Responsibilities to others:
Have I been obedient and respectful to my parents?
Have I lied or been deceitful to my parents or to others?
Have I been arrogant, stubborn or rebellious?
Have I talked back to parents, teachers or other adults or been grumpy?
Have I been selfish toward my parents, brothers, and sisters, teachers, or my friends and
schoolmates?
Have I become angry at them? Have I hit anyone?
Have I held grudges or not forgiven others?
Have I treated other children with respect or have I made fun of them and called them
names?
Have I used bad language?

What can you do to improve your relationship with God and others?

 

 

 

 

A reading from the Holy Gospel according to Matthew.

Then Jesus was led up by the Spirit into the wilderness to be tempted by the devil. He fasted forty days and forty nights, and afterwards he was famished. The tempter came and said to him, “If you are the Son of God, command these stones to become loaves of bread.” But he answered, “It is written,

‘One does not live by bread alone,
    but by every word that comes from the mouth of God.’”

Then the devil took him to the holy city and placed him on the pinnacle of the temple, saying to him, “If you are the Son of God, throw yourself down; for it is written,

‘He will command his angels concerning you,’
    and ‘On their hands they will bear you up,
so that you will not dash your foot against a stone.’”

Jesus said to him, “Again it is written, ‘Do not put the Lord your God to the test.’”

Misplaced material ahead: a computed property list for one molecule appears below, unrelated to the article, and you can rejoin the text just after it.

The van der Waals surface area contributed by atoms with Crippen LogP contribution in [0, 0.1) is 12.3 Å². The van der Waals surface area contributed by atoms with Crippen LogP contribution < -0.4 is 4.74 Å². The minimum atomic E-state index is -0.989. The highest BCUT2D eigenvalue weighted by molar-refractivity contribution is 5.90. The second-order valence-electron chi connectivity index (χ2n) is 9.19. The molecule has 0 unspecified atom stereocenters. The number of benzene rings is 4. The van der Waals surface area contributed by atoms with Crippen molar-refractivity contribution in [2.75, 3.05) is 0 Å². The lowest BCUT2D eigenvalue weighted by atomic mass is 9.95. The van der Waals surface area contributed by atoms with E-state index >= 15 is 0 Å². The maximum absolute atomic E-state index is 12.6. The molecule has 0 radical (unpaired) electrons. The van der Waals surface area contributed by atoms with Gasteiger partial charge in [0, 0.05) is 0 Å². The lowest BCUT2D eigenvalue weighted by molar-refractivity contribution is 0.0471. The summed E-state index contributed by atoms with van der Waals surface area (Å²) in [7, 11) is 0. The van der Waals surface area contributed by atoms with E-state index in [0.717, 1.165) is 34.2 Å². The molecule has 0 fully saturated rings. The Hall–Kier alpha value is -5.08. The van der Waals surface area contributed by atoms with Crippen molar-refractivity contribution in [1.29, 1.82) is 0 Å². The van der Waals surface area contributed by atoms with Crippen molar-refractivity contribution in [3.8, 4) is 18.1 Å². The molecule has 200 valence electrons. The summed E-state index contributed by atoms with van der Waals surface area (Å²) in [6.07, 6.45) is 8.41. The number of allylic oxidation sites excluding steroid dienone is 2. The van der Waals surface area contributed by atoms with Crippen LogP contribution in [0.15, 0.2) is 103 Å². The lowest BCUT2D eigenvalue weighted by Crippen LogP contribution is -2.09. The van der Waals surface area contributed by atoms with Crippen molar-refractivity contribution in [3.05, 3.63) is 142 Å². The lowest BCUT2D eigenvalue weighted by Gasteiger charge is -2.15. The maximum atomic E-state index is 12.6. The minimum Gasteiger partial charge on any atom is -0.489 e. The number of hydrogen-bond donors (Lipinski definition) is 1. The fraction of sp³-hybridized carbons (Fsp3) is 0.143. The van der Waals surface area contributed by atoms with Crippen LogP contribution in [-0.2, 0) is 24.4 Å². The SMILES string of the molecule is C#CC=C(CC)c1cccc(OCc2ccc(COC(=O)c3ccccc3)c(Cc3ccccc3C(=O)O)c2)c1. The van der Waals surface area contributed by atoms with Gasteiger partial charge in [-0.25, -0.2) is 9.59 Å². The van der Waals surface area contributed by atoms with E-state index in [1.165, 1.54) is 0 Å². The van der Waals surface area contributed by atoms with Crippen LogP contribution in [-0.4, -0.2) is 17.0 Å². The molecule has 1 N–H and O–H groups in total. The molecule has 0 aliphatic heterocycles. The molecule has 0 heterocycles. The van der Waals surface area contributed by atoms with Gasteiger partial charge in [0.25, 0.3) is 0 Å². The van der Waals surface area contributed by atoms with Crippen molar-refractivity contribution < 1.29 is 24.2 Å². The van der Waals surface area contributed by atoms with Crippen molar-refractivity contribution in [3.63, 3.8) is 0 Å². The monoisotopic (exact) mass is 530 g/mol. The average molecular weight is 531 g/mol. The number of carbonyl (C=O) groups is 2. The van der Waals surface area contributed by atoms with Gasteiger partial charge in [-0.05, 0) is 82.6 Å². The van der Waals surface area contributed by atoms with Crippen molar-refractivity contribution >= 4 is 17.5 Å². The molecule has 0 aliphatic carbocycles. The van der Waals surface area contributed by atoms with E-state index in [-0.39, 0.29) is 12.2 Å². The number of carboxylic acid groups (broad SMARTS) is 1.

Again, the devil took him to a very high mountain and showed him all the kingdoms of the world and their splendor; and he said to him, “All these I will give you, if you will fall down and worship me.” 10 Jesus said to him, “Away with you, Satan! for it is written,

‘Worship the Lord your God,
    and serve only him.’”

11 Then the devil left him, and suddenly angels came and waited on him.

The Gospel of the Lord.

Did you know that this was not the only time that Jesus was tempted? Three years later Jesus was on the cross. People passed by him and shouted up to him, “Save yourself! If you are really the Son of God, you could come down from that cross!” Jesus certainly could have saved himself because He truly was (and is) God. Jesus didn’t deserve to die on the cross because He was absolutely perfect. Jesus faced temptation but did not sin.

 Have you ever faced temptation?

God knows that we will be tempted by many things in our lives, and He has given us a powerful weapon to help us fight against it. Does anyone know what it is?

The Bible! God’s Word reminds us of what is true, even when Satan tries to tempt us to forget it.

Dear God thank you for Your Word and what a powerful weapon it is as we fight against temptation. Thank you for showing us how Jesus faced temptation but did not sin. We praise you for your amazing grace in our lives and for loving us so much that you would send your only Son to die for our sins. Amen.